U.S. housing activity drove North American suspension PVC prices up in February, while soft demand sent prices for polypropylene and PET bottle resin down for the month.
Regional prices for polyethylene and polystyrene were flat for the month. All makers of major commodity resins now are grappling with the potential impact of the coronavirus, which on March 11 was confirmed to be a global pandemic by the World Health Organization.
PVC prices moved up an average of 2 cents per pound in February on the heels of a 3-cent hike in January. Resin makers had been seeking a 3-cent hike in February, but in most cases were able to get 2 cents of that attempt.
Market sources said that these early-year PVC price hikes have been the result of tighter supplies and of processors building inventories in advance of spring construction. U.S. construction activity was stronger than expected in late 2019. Rigid pipe and other construction applications account for more than half of PVC consumption in the U.S. and Canada.
PVC maker Westlake Chemical Corp. added almost 640 million pounds of new annual resin capacity in late 2019. Shintech Inc. and Formosa Plastics Corp. USA are expected to add almost 940 million pounds of annual capacity in 2021.
Full-year financial results for Houston-based Westlake left a lot to be desired in 2019. The firm's vinyls unit — including PVC resin, PVC pipes and fittings, and PVC siding and profiles for fencing, decking, windows and doors — reported 2019 sales down 4 percent to just over $6.3 billion. In 2019 operating profit, Westlake's vinyls unit saw results decline almost 51 percent to $451 million.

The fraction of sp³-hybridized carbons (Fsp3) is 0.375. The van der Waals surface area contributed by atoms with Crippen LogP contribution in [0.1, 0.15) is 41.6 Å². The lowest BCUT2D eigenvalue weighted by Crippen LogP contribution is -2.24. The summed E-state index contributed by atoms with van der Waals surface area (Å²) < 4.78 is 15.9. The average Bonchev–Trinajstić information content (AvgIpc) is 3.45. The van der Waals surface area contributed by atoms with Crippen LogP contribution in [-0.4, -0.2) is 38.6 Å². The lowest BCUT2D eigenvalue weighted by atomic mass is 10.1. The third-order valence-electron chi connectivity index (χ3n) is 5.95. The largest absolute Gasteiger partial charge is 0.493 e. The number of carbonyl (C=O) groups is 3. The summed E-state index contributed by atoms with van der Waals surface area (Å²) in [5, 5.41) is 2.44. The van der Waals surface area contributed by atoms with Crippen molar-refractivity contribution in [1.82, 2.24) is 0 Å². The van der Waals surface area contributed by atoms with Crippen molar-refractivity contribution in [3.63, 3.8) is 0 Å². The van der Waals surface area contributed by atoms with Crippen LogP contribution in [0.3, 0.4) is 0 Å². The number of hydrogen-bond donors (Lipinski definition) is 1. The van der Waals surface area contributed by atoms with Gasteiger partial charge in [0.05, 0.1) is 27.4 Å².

For PP, the 1-cent February price drop was the result of improved supplies of propylene monomer feedstock and of relatively soft early-year demand. Prices for the material also had declined by 1 cent in January and by 2.5 cents in December.
North American PP sales were up less than 2 percent in 2019. Factoring out exports left domestic demand slightly negative for the year. PP maker Braskem is adding just over 1 billion pounds of annual production in La Porte, Texas, in the second quarter of 2020.
On a March 11 webinar hosted by Plastics News, PP market analyst Scott Newell of Resin Technology Inc. said that North American PP demand has not been very strong in early 2020. He added that PP operating rates of 85 percent in 2019 were at their lowest level in the last five years.
Regional prices for PET declined by an average of 1 cent in February after being flat in January. Prices also had fallen 1 cent in both November and December.
Although PET demand increases in warmer months with higher beverage consumption, the domestic PET market remains oversupplied. Bottled water usage in the region has been attempting to make up for ongoing declines in carbonated soft drink demand.